Deadly repercussions have continued to accompany growing medical marijuana use in California. The Los Angeles Times reports on statistics showing the surging number of car accidents involving high drivers over the last decade, which local law enforcement attribute to the growing number of medical marijuana users:
"The most recent assessment by the National Highway Traffic Safety Administration, based on random roadside checks, found that 16.3% of all drivers nationwide at night were on various legal and illegal impairing drugs, half them high on marijuana.
In California alone, nearly 1,000 deaths and injuries each year are blamed directly on drugged drivers, according to CHP data, and law enforcement puts much of the blame on the rapid growth of medical marijuana use in the last decade. Fatalities in crashes where drugs were the primary cause and alcohol was not involved jumped 55% over the 10 years ending in 2009."
While President Obama has gone from a hands-off approach to now pushing federal prosecution of anyone in the business of growing or supplying marijuana for medical patients, the medical marijuana movement continues to pick speed as now one third of all states allow such sales. The growing legality of medical marijuana seems mind-boggling considering most states don't even have a formal standard on the amount of the drug drivers should, if at all, be allowed to have in their blood.
"While 13 states have adopted zero-tolerance laws, 35 states including California have no formal standard, and instead rely on the judgment of police to determine impairment.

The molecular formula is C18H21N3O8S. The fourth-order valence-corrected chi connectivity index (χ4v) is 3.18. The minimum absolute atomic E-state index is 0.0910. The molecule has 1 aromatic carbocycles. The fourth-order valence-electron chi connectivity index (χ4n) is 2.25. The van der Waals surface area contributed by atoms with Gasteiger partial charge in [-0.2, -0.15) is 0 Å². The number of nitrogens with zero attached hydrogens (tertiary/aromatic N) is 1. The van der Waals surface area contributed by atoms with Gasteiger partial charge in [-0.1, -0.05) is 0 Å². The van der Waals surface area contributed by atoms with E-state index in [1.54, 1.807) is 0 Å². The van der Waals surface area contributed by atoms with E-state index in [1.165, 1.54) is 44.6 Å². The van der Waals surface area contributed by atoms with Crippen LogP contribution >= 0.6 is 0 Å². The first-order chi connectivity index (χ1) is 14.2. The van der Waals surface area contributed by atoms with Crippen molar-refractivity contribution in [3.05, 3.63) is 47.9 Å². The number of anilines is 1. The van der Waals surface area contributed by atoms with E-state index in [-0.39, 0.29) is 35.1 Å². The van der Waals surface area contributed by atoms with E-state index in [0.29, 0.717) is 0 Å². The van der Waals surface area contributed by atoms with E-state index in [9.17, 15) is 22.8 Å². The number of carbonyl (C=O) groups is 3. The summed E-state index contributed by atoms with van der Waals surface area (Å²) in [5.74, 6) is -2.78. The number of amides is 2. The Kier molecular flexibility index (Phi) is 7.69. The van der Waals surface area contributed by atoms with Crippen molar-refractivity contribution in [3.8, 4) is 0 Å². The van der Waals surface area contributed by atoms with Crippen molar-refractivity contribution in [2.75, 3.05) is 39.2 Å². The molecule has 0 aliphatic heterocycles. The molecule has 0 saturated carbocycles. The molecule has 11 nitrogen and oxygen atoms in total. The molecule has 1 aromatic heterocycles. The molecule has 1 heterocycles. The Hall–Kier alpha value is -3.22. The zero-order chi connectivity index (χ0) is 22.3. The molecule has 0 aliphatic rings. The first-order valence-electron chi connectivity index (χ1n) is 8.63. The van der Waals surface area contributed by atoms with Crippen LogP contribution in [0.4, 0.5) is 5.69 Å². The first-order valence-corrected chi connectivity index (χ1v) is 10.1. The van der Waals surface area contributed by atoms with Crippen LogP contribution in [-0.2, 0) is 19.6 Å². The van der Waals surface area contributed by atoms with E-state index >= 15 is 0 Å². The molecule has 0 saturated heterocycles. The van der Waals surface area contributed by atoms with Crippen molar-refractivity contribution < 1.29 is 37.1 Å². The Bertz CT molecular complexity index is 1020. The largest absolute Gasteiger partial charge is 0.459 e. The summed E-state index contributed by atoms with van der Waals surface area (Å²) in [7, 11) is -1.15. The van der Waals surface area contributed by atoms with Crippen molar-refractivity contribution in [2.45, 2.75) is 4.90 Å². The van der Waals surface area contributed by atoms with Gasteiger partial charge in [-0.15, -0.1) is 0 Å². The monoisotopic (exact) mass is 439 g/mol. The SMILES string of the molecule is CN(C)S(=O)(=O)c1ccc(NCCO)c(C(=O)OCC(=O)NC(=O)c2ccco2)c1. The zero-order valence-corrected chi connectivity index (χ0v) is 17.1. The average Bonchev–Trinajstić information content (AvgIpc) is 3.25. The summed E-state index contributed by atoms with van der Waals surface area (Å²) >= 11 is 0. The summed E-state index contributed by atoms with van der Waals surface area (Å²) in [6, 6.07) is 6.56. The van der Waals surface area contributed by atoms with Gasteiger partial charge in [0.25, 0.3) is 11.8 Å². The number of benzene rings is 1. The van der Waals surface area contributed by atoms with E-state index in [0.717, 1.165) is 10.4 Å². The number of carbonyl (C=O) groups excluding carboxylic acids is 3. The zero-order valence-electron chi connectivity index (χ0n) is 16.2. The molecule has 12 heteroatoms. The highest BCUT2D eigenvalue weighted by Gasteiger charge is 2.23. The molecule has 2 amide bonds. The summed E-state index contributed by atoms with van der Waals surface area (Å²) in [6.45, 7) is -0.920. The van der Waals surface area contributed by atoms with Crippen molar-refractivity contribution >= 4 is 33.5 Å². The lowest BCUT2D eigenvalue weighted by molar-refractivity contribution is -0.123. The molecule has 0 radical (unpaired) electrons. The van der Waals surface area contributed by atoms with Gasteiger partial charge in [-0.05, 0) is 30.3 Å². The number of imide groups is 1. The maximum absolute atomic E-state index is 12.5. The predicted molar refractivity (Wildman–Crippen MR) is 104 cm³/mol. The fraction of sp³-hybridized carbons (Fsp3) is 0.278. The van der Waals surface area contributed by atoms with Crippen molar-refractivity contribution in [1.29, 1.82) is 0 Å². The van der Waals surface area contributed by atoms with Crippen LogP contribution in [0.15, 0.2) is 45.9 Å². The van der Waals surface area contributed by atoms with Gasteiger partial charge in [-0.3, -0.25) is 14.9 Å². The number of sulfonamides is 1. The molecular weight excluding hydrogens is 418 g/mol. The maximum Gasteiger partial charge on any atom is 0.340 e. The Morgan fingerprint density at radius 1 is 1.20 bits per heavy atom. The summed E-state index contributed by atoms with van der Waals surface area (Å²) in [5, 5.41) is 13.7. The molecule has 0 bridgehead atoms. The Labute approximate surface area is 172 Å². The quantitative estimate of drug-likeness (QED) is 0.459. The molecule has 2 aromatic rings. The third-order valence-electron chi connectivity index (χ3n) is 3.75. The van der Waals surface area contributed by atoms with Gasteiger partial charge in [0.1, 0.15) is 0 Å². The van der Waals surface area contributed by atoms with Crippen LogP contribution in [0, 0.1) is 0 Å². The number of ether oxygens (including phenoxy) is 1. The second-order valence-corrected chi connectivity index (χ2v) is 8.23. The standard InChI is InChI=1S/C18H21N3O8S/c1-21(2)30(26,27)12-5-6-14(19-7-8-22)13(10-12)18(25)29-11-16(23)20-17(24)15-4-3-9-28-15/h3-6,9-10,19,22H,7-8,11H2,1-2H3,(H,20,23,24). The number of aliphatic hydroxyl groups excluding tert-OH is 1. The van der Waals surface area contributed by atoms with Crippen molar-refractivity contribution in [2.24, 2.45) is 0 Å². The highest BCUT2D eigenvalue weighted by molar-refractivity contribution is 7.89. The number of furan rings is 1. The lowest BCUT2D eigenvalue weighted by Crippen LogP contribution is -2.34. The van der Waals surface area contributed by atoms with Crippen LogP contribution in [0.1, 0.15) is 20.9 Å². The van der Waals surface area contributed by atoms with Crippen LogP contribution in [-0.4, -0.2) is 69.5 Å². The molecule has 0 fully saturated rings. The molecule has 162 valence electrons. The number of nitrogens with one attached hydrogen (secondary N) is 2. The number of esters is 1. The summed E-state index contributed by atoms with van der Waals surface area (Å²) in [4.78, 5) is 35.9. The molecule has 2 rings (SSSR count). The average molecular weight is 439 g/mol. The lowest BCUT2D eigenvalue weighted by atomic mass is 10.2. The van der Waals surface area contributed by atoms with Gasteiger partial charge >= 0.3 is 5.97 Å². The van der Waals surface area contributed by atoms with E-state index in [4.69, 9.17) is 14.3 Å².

Even the most cautious approach of zero tolerance is fraught with complex medical issues about whether residual low levels of marijuana can impair a driver days after the drug is smoked. Marijuana advocates say some state and federal officials are trying to make it impossible for individuals to use marijuana and drive legally for days or weeks afterward."
The call for a standardized system to judge impairment is debated by national leaders in law enforcement, as some feel the current system works well to identify impaired drivers, and any future legal limit or medical test would not bring about major change. However federal officials and local prosecutors argue that the lack of a standard makes convictions harder to obtain.
"In October, a San Diego jury acquitted Terry Barraclough, a 60-year-old technical writer and medical marijuana user, on manslaughter charges in a fatal crash that occurred shortly after he had smoked marijuana.
A blood test showed he had high levels of active marijuana ingredients in his blood, but the jury heard conflicting expert testimony from toxicologists about the possible effects.
Martin Doyle, the deputy district attorney who prosecuted Barraclough, said the acquittal showed that the lack of a formal legal limit on marijuana intoxication makes such prosecutions tough."
Over 500,000 Americans currently use legal medical marijuana. Do you want to share the road with any of them?